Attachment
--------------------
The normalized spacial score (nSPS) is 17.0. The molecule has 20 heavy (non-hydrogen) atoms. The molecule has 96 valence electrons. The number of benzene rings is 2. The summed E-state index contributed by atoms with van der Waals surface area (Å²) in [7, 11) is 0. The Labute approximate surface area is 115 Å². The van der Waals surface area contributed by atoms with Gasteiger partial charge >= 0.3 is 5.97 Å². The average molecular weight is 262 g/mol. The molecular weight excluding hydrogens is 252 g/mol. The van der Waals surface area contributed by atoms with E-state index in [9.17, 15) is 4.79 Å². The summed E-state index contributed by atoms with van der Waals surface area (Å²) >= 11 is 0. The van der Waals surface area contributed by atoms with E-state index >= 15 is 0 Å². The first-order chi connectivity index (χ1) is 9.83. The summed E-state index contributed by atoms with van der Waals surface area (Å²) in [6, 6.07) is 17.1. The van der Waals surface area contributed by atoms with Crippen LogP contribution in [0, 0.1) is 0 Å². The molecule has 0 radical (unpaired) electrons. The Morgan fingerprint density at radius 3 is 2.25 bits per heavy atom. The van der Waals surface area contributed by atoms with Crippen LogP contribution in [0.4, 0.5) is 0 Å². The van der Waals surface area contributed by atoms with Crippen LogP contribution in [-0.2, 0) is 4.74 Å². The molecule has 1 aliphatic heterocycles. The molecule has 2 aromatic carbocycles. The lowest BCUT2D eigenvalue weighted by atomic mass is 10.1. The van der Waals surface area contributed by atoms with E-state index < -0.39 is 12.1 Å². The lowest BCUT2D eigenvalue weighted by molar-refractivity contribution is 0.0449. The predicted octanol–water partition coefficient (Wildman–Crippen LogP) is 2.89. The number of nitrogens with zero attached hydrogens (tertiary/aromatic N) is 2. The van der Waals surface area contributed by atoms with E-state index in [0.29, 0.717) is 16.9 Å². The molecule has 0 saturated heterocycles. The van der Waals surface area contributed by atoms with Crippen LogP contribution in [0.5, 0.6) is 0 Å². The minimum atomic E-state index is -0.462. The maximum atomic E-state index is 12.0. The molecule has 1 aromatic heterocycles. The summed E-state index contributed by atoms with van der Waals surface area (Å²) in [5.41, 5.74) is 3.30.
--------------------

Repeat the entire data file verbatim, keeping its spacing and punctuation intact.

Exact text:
The normalized spacial score (nSPS) is 17.0. The molecule has 20 heavy (non-hydrogen) atoms. The molecule has 96 valence electrons. The number of benzene rings is 2. The summed E-state index contributed by atoms with van der Waals surface area (Å²) in [7, 11) is 0. The Labute approximate surface area is 115 Å². The van der Waals surface area contributed by atoms with Gasteiger partial charge >= 0.3 is 5.97 Å². The average molecular weight is 262 g/mol. The molecular weight excluding hydrogens is 252 g/mol. The van der Waals surface area contributed by atoms with E-state index in [9.17, 15) is 4.79 Å². The summed E-state index contributed by atoms with van der Waals surface area (Å²) >= 11 is 0. The van der Waals surface area contributed by atoms with E-state index >= 15 is 0 Å². The first-order chi connectivity index (χ1) is 9.83. The summed E-state index contributed by atoms with van der Waals surface area (Å²) in [6, 6.07) is 17.1. The van der Waals surface area contributed by atoms with Crippen LogP contribution in [0, 0.1) is 0 Å². The molecule has 0 radical (unpaired) electrons. The Morgan fingerprint density at radius 3 is 2.25 bits per heavy atom. The van der Waals surface area contributed by atoms with Crippen LogP contribution in [0.4, 0.5) is 0 Å². The van der Waals surface area contributed by atoms with Crippen LogP contribution in [-0.2, 0) is 4.74 Å². The molecule has 1 aliphatic heterocycles. The molecule has 2 aromatic carbocycles. The lowest BCUT2D eigenvalue weighted by atomic mass is 10.1. The van der Waals surface area contributed by atoms with E-state index < -0.39 is 12.1 Å². The lowest BCUT2D eigenvalue weighted by molar-refractivity contribution is 0.0449. The predicted octanol–water partition coefficient (Wildman–Crippen LogP) is 2.89. The number of nitrogens with zero attached hydrogens (tertiary/aromatic N) is 2. The van der Waals surface area contributed by atoms with E-state index in [0.29, 0.717) is 16.9 Å². The molecule has 0 saturated heterocycles. The van der Waals surface area contributed by atoms with Crippen LogP contribution in [0.5, 0.6) is 0 Å². The minimum atomic E-state index is -0.462. The maximum atomic E-state index is 12.0. The molecule has 1 aromatic heterocycles. The summed E-state index contributed by atoms with van der Waals surface area (Å²) in [5.41, 5.74) is 3.30.